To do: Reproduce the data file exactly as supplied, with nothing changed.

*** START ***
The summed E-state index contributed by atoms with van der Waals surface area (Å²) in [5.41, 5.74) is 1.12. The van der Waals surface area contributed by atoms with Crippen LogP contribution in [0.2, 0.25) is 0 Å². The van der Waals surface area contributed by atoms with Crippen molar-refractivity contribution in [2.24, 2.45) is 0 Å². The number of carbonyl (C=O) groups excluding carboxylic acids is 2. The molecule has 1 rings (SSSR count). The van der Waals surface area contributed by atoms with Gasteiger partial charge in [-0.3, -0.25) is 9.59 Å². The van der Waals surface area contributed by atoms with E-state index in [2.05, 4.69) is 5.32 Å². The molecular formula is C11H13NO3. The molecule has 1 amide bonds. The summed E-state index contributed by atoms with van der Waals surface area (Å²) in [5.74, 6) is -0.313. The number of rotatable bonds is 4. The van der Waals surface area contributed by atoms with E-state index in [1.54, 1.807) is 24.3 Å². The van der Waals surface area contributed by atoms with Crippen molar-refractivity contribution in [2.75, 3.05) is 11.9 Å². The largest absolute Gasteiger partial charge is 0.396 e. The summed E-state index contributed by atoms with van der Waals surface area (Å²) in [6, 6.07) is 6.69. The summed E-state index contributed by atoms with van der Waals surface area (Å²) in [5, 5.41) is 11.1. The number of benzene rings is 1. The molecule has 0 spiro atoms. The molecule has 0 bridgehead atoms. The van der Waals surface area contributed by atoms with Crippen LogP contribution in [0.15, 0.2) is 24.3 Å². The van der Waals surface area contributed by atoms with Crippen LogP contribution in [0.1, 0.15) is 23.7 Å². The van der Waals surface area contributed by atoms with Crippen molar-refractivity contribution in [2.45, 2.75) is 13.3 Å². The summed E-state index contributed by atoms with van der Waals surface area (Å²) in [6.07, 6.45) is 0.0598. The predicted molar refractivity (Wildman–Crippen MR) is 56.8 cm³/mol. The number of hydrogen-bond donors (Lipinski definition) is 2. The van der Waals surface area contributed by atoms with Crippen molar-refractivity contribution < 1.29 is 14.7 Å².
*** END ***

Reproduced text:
The summed E-state index contributed by atoms with van der Waals surface area (Å²) in [5.41, 5.74) is 1.12. The van der Waals surface area contributed by atoms with Crippen LogP contribution in [0.2, 0.25) is 0 Å². The van der Waals surface area contributed by atoms with Crippen molar-refractivity contribution in [2.24, 2.45) is 0 Å². The number of carbonyl (C=O) groups excluding carboxylic acids is 2. The molecule has 1 rings (SSSR count). The van der Waals surface area contributed by atoms with Gasteiger partial charge in [-0.3, -0.25) is 9.59 Å². The van der Waals surface area contributed by atoms with E-state index in [2.05, 4.69) is 5.32 Å². The molecular formula is C11H13NO3. The molecule has 1 amide bonds. The summed E-state index contributed by atoms with van der Waals surface area (Å²) in [5.74, 6) is -0.313. The number of rotatable bonds is 4. The van der Waals surface area contributed by atoms with E-state index in [1.54, 1.807) is 24.3 Å². The van der Waals surface area contributed by atoms with Crippen molar-refractivity contribution in [2.75, 3.05) is 11.9 Å². The largest absolute Gasteiger partial charge is 0.396 e. The summed E-state index contributed by atoms with van der Waals surface area (Å²) in [6, 6.07) is 6.69. The summed E-state index contributed by atoms with van der Waals surface area (Å²) in [5, 5.41) is 11.1. The number of benzene rings is 1. The molecule has 0 spiro atoms. The molecule has 0 bridgehead atoms. The van der Waals surface area contributed by atoms with Crippen LogP contribution in [0.15, 0.2) is 24.3 Å². The van der Waals surface area contributed by atoms with Crippen LogP contribution in [0.1, 0.15) is 23.7 Å². The van der Waals surface area contributed by atoms with Crippen molar-refractivity contribution in [2.45, 2.75) is 13.3 Å². The summed E-state index contributed by atoms with van der Waals surface area (Å²) in [6.07, 6.45) is 0.0598. The predicted molar refractivity (Wildman–Crippen MR) is 56.8 cm³/mol. The number of hydrogen-bond donors (Lipinski definition) is 2. The van der Waals surface area contributed by atoms with Crippen molar-refractivity contribution < 1.29 is 14.7 Å².